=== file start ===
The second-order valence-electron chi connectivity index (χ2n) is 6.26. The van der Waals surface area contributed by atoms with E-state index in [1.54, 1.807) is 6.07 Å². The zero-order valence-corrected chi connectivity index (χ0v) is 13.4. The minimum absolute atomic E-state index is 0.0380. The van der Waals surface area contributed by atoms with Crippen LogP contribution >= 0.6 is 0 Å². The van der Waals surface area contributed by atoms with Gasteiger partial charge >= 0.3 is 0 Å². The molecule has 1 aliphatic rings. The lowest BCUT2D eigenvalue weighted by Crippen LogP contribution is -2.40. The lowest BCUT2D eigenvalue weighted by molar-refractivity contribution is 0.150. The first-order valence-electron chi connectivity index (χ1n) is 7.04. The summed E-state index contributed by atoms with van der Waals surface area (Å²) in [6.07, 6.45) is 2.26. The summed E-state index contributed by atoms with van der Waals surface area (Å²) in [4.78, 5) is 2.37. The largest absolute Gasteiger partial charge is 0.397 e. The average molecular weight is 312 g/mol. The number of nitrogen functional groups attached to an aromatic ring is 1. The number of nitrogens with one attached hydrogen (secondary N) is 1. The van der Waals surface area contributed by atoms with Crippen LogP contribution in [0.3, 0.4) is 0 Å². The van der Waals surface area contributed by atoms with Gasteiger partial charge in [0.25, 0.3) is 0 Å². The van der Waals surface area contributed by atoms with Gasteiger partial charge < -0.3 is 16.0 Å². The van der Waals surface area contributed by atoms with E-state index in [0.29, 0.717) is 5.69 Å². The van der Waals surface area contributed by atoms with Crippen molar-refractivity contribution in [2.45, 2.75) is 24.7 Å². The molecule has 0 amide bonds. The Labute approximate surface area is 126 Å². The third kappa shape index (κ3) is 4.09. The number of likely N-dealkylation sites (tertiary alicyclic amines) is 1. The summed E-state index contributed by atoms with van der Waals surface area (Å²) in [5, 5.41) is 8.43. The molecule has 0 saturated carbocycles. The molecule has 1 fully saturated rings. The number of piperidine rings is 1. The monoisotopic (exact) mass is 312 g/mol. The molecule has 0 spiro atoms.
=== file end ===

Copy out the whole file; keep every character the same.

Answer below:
The second-order valence-electron chi connectivity index (χ2n) is 6.26. The van der Waals surface area contributed by atoms with E-state index in [1.54, 1.807) is 6.07 Å². The zero-order valence-corrected chi connectivity index (χ0v) is 13.4. The minimum absolute atomic E-state index is 0.0380. The van der Waals surface area contributed by atoms with Crippen LogP contribution >= 0.6 is 0 Å². The van der Waals surface area contributed by atoms with Gasteiger partial charge >= 0.3 is 0 Å². The molecule has 1 aliphatic rings. The lowest BCUT2D eigenvalue weighted by Crippen LogP contribution is -2.40. The lowest BCUT2D eigenvalue weighted by molar-refractivity contribution is 0.150. The first-order valence-electron chi connectivity index (χ1n) is 7.04. The summed E-state index contributed by atoms with van der Waals surface area (Å²) in [6.07, 6.45) is 2.26. The summed E-state index contributed by atoms with van der Waals surface area (Å²) in [4.78, 5) is 2.37. The largest absolute Gasteiger partial charge is 0.397 e. The average molecular weight is 312 g/mol. The number of nitrogen functional groups attached to an aromatic ring is 1. The number of nitrogens with one attached hydrogen (secondary N) is 1. The van der Waals surface area contributed by atoms with Crippen LogP contribution in [0.3, 0.4) is 0 Å². The van der Waals surface area contributed by atoms with Gasteiger partial charge in [0.25, 0.3) is 0 Å². The van der Waals surface area contributed by atoms with Gasteiger partial charge < -0.3 is 16.0 Å². The van der Waals surface area contributed by atoms with E-state index in [0.29, 0.717) is 5.69 Å². The van der Waals surface area contributed by atoms with Crippen molar-refractivity contribution in [2.45, 2.75) is 24.7 Å². The molecule has 0 amide bonds. The Labute approximate surface area is 126 Å². The third kappa shape index (κ3) is 4.09. The number of likely N-dealkylation sites (tertiary alicyclic amines) is 1. The summed E-state index contributed by atoms with van der Waals surface area (Å²) in [5, 5.41) is 8.43. The molecule has 0 saturated carbocycles. The molecule has 1 fully saturated rings. The number of piperidine rings is 1. The monoisotopic (exact) mass is 312 g/mol. The molecule has 0 spiro atoms.